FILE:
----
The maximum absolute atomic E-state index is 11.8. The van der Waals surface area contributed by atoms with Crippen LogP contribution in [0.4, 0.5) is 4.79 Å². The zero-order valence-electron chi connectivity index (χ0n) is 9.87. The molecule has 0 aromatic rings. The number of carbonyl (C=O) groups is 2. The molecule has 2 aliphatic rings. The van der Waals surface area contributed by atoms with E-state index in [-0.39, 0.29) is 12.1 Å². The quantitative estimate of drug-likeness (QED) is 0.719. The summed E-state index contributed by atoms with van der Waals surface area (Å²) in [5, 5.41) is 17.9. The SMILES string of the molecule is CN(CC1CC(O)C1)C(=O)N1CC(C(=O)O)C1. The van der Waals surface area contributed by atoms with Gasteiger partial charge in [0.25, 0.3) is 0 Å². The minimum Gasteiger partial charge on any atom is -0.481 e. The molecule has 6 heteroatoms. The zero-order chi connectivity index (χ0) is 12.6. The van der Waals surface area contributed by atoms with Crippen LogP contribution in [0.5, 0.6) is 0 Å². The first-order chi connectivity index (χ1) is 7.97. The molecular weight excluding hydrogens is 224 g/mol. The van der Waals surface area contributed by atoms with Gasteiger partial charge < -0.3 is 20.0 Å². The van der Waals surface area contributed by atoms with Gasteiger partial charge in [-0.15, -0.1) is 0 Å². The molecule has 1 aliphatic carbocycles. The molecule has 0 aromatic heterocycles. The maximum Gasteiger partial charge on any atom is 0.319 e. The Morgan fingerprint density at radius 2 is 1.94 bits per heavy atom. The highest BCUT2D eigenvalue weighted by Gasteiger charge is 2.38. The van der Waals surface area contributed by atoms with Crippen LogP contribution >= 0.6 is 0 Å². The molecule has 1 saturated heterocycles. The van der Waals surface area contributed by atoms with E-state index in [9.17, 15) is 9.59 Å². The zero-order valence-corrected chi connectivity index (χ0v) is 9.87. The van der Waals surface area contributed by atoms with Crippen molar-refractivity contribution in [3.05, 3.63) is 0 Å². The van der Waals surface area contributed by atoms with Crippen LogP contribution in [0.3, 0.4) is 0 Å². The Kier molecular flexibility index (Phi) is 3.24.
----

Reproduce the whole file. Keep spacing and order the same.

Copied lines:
The maximum absolute atomic E-state index is 11.8. The van der Waals surface area contributed by atoms with Crippen LogP contribution in [0.4, 0.5) is 4.79 Å². The zero-order valence-electron chi connectivity index (χ0n) is 9.87. The molecule has 0 aromatic rings. The number of carbonyl (C=O) groups is 2. The molecule has 2 aliphatic rings. The van der Waals surface area contributed by atoms with E-state index in [-0.39, 0.29) is 12.1 Å². The quantitative estimate of drug-likeness (QED) is 0.719. The summed E-state index contributed by atoms with van der Waals surface area (Å²) in [5, 5.41) is 17.9. The SMILES string of the molecule is CN(CC1CC(O)C1)C(=O)N1CC(C(=O)O)C1. The van der Waals surface area contributed by atoms with Gasteiger partial charge in [0.25, 0.3) is 0 Å². The minimum Gasteiger partial charge on any atom is -0.481 e. The molecule has 6 heteroatoms. The zero-order chi connectivity index (χ0) is 12.6. The van der Waals surface area contributed by atoms with Crippen LogP contribution in [0.5, 0.6) is 0 Å². The first-order chi connectivity index (χ1) is 7.97. The molecular weight excluding hydrogens is 224 g/mol. The van der Waals surface area contributed by atoms with Gasteiger partial charge < -0.3 is 20.0 Å². The van der Waals surface area contributed by atoms with Gasteiger partial charge in [-0.15, -0.1) is 0 Å². The molecule has 1 aliphatic carbocycles. The molecule has 0 aromatic heterocycles. The maximum Gasteiger partial charge on any atom is 0.319 e. The Morgan fingerprint density at radius 2 is 1.94 bits per heavy atom. The highest BCUT2D eigenvalue weighted by Gasteiger charge is 2.38. The van der Waals surface area contributed by atoms with Crippen LogP contribution >= 0.6 is 0 Å². The molecule has 1 saturated heterocycles. The van der Waals surface area contributed by atoms with E-state index in [9.17, 15) is 9.59 Å². The zero-order valence-corrected chi connectivity index (χ0v) is 9.87. The van der Waals surface area contributed by atoms with Crippen molar-refractivity contribution in [3.05, 3.63) is 0 Å². The van der Waals surface area contributed by atoms with Crippen LogP contribution in [0.3, 0.4) is 0 Å². The Kier molecular flexibility index (Phi) is 3.24.